Human T-cell Lymphotropic Virus Type 1 Uveitis

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 by Edmund Tsui, MD on September 19, 2023.

Human T-cell Lymphotropic Virus Type 1 Uveitis

Human T-cell Lymphotropic virus type 1 (HTLV-1) associated uveitis, characterized by a granulomatous or nongranulomatous reaction accompanied by vitreous opacities and retinal vasculitis, can be the only manifestation of this viral infection. Although HTLV-1 is endemic to certain parts of the world (such as Japan, Melanesia, Caribbean Islands, Central and South America, and central African areas), HTLV-1 uveitis is significantly increasing in non-endemic areas due to migration, becoming a relevant agent in differential diagnosis of patients with idiopathic uveitis.

Disease Entity


Human T-cell Lymphotropic virus type 1 (HTLV-1) is a retrovirus known for its association with Adult T-cell Leukaemia/Lymphoma (ATL) and with HTLV-1-Associated Myelopathy/Tropical Spastic Paraparesis (HAM-TSP)[1] , a chronic meningomyelitis of the grey and white matter in the spinal cord, with perivascular demyelination and axonal degeneration [2].

HTLV-1 can affect the eye in multiple ways, including malignant infiltrates, corneal damage, retinal degeneration or exudation, neurophthalmic disorders, keratoconjunctivitis sicca, and uveitis (HU)[3] . HU is characterized by an anterior uveitis [4][5] with a granulomatous or nongranulomatous reaction accompanied by vitreous opacities and retinal vasculitis with rare exudative retinochoroidal alterations in one or both eyes[6]. It can be the only manifestation of the disease or be associated with HAM-TSP, in which case it is more frequent among patients with earlier onset of HAM-TSP than among patients with severe motor disability[5].


HTLV-1 is an oncovirus of the retrovirus family, first discovered by Poiesz et al in 1980[7]. It has six reported subtypes and the great majority of infections is caused by the cosmopolitan subtype A, however, there are no reports of subtype influence on the pathogenic potential of the virus[8].

Approximately 20 million individuals are estimated to be infected with HTLV-1 worldwide, with the great majority remaining asymptomatic carriers during their lifetime[9]. It is endemic to the Japan, Melanesia, Caribbean Islands, Central and South America, and central African areas [10]. In Europe and North America the prevalence is low and limited to groups that have migrated from areas of endemicity[11] .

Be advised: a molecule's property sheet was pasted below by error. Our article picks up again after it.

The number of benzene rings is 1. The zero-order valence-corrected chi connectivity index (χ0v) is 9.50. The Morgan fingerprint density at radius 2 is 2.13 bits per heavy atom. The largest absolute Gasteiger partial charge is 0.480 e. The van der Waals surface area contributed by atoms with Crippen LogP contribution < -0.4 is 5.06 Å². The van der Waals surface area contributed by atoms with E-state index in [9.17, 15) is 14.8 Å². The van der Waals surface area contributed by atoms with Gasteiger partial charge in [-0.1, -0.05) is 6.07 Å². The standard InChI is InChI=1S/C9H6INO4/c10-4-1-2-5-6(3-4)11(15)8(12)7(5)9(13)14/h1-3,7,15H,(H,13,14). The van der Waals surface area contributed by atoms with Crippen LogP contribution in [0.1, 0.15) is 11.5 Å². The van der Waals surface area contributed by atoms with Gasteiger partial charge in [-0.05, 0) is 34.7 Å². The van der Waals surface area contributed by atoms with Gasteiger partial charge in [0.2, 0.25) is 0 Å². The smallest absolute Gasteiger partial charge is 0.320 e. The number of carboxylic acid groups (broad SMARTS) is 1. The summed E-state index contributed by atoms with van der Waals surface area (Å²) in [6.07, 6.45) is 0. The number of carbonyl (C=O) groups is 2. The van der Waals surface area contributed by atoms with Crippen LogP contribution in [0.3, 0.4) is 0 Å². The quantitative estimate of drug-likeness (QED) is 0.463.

HU appears to be present in 112.2:100,000 HTLV-1 carriers of both sexes[12] and the prevalence rates of HU are slightly higher than those of HAM/TSP[13].

Risk Factors

The most important routes of HTLV-1 transmission is vertical transmission from mother to child, predominantly through breastfeeding (20% efficiency in transmission, correlated with individual variables such as HTLV-1 proviral load, the concordance of HLA class I type between mother and child, and the duration of breastfeeding [14]). Transmission is also possible during the intrauterine period or peripartum [15].

It is also a disease transmitted through sexual intercourse, and blood contact (the most efficient mode of transmission) [10].

There is an increasing prevalence with age and in women, especially after 40 years of age[16].


With modern molecular technology, the pathogenesis of HU has been partially unveiled[17]. The cells floating in the anterior chamber were found to be lymphocytes, the majority being CD3+ T cells, along with a few macrophages[18]. Polymerase chain reaction analysis revealed that HTLV-1 proviral DNA was detected in almost all patients with HU but not in patients seropositive for HTLV-1 and uveitis of another cause[18], which suggested a role for HLTV-1 infected cells in the pathogenesis of uveitis. Viral mRNA and HTLV-1 protein were also detected in the aqueous humor of HU patients.

HTLV-1-infected CD4+ T cell clones derived from infiltrating cells in eyes with HU were found to produce significant amounts of inflammatory cytokines, such as IL-1α, IL-2, IL-3 IL-6, IL-8, IL-10 TNF-α, GM-CSF and IFN-γ, capable of inducing immune reactions and inflammation intraocularly[19].